Although the defendant in Hairrell was convicted on multiple counts, he was only sentenced on one. In United States v. Sanford, 673 F.2d 1070 (9th Cir. 1982), by way of contrast, the Court of Appeals for the Ninth Circuit ordered resentencing for a defendant who had been sentenced to consecutive terms of imprisonment for possessing counterfeit notes and delivering them. The evidence showed that the government informant in Sanford obtained counterfeit bills from the defendant, but there was no evidence showing that the defendant had possessed the notes "at any time prior to the moment of transfer;" therefore, the Sanford court held, " [o]n the facts of this case, the two offenses charged were in reality only one offense for which consecutive sentences are improper." 673 F.2d at 1071.
In United States v. Stevens, 521 F.2d 334 (6th Cir. 1975), similarly, we held that a defendant who was properly convicted on one count of possessing heroin in violation of 21 U.S.C. § 841(a) (1) and one count of distributing the same heroin in violation of the same section could not be required to serve two concurrent sentences. The evidence in Stevens, as far as the opinion discloses, was like that in Sanford; there was no indication of possession by the transferor at any time prior to the moment of transfer.
In United States v. Wilkerson, 469 F.2d 963, supra, on the other hand, the evidence showed that the defendant had claimed possession of counterfeit bills "long prior to his actual delivery to the buyers." Id. at 969. Citing its earlier decision in McMurtry v. United States, 139 F.2d 482 (5th Cir. 1943), cert. denied, 321 U.S. 783, 64 S. Ct. 635, 88 L. Ed. 1075 (1944), the Court of Appeals for the Fifth Circuit held that "such proof is sufficiently distinct from proof of a later transfer as to warrant convictions for both possession and transfer." Id. at 970.
The evidence in the case at bar makes this case more like Wilkerson than like Sanford and Stevens. The 143 counterfeit bills delivered to Mr. Acker came from a cache that had been buried so long that Mr. Crachy could not even remember how much money was there until he went back and dug it up. The money had taken on the very smell of the earth in which it had so long been hidden. The crime of possession came to an end on the same day on which the crime of delivery occurred, to be sure, but that was not when Mr. Crachy's possession began.
Mr. Crachy possessed the money on the day, long past, when it was buried, as well as on the day it was disinterred--and throughout the period when the counterfeit money was under his control, Mr. Crachy was guilty of and subject to punishment for one crime only. " [B]y prohibiting possession, Congress intended to punish as one offense all of the acts of dominion which demonstrate a continuing possessory interest in [the contraband.]" United States v. Jones, 533 F.2d 1387 (6th Cir. 1976), cert. denied, 431 U.S. 964, 97 S. Ct. 2919, 53 L. Ed. 2d 1059 (1977). The long possession having constituted one offense, we do not think it violated the intent of Congress for Mr. Crachy to be subjected to a separate penalty when he resurrected the corpus delicti, as it were, and committed the separate crime of transferring the counterfeit bills to the buyer, Mr. Acker.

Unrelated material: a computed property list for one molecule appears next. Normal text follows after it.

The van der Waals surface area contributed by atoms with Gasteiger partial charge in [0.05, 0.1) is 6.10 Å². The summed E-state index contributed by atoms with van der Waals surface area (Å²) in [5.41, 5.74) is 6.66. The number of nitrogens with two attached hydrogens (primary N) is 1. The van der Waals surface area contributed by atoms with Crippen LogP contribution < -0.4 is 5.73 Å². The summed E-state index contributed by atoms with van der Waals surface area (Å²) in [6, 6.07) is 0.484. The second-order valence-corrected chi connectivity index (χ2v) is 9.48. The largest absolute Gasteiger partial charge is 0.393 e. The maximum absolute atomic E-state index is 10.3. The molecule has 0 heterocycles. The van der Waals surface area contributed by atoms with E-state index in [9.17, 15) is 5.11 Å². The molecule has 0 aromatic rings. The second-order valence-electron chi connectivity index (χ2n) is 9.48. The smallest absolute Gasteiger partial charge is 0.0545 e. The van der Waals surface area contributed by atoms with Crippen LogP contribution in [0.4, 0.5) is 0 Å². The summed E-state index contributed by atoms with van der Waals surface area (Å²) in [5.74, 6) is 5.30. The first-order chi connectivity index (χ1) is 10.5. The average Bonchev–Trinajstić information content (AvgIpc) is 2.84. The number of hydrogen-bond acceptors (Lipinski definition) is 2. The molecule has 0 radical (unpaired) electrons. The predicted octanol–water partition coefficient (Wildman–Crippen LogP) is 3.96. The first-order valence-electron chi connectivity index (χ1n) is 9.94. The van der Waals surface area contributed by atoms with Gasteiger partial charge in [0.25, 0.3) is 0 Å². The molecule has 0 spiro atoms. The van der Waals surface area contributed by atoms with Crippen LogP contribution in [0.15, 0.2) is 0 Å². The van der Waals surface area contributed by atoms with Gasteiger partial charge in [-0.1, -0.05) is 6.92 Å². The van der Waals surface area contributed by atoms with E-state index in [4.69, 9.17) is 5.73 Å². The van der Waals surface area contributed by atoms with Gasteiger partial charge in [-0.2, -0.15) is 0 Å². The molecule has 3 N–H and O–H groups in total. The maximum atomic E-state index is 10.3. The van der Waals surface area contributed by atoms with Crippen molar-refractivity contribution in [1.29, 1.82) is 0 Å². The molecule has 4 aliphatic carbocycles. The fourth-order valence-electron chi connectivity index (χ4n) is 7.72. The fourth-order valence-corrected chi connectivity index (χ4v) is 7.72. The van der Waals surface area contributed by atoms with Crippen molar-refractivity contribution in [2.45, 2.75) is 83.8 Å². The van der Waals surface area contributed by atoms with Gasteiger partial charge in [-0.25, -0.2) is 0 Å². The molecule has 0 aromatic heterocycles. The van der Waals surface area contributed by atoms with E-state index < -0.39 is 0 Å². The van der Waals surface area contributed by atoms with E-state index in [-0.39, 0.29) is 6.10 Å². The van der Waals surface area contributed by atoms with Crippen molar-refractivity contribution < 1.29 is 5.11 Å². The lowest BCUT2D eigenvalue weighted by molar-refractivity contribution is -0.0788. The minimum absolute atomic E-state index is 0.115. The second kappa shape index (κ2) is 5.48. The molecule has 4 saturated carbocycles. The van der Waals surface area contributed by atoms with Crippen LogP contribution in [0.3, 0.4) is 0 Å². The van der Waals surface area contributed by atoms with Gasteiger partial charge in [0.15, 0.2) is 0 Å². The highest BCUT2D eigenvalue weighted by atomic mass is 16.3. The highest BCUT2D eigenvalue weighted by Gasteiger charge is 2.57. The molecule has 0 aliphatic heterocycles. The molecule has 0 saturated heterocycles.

We find nothing to the contrary in Ball v. United States, 470 U.S. 856, 105 S. Ct. 1668, 84 L. Ed. 2d 740 (1985), where the Supreme Court held that a felon could not be convicted and concurrently sentenced under 18 U.S.C. § 922(h) (1) for receiving a firearm and under 18 U.S.C. § 1202(a) (1) for possessing the same weapon. It was conceded in Ball that the charge of receiving the firearm rested on the same conduct as the charge of possessing it once it had been received. 470 U.S. at ----, 105 S. Ct. at 1669, 84 L. Ed. 2d at 743. To determine whether Congress intended that this conduct be punishable under each of two different statutes, the court applied the test of Blockburger v. United States, 284 U.S. 299, 304, 52 S. Ct. 180, 182, 76 L. Ed. 306 (1932): "whether each provision requires proof of a fact which the other does not." "The assumption underlying the Blockburger rule," the court said in Ball, "is that Congress ordinarily does not intend to punish the same offense under two different statutes." 470 U.S. at ----, 105 S. Ct. at 1672, 84 L. Ed. 2d at 746. Applying Blockburger to the firearm statutes, the court concluded
"it is clear that Congress did not intend to subject felons to two convictions; proof of illegal receipt of a firearm necessarily ncludes proof of illegal possession of that weapon. ' [W]hen received, a firearm is necessarily possessed.' United States v. Martin, 732 F.2d 591, 592 (CA7 1984) [footnote omitted]. In other words, Congress seems clearly to have recognized that a felon who receives a firearm must also possess it, and thus had no intention of subjecting that person to two convictions for the same criminal act." 470 U.S. at ----, 105 S. Ct. at 1672, 84 L. Ed. 2d at 746 (emphasis in original).
While one cannot receive contraband without possessing it, proof of receipt thus necessarily constituting proof of possession, it is entirely possible to possess contraband without transferring or delivering it. There is an obvious difference between keeping inventory on the shelf and transferring it to a customer. Proof of the former does not "necessarily" include proof of the latter, and where an illegal transfer of counterfeit currency occurs after what is shown to have been a significant period of illegal possession by the transferor, it does not violate the intent of Congress to punish the transferor for the transfer and the possessor for the possession notwithstanding that the transferor and the possessor happen to be the same person.
The government's motion for leave to supplement the joint appendix by inclusion of the typewritten transcripts of the tape recordings is GRANTED, and the judgment of the trial court is, in all respects, AFFIRMED.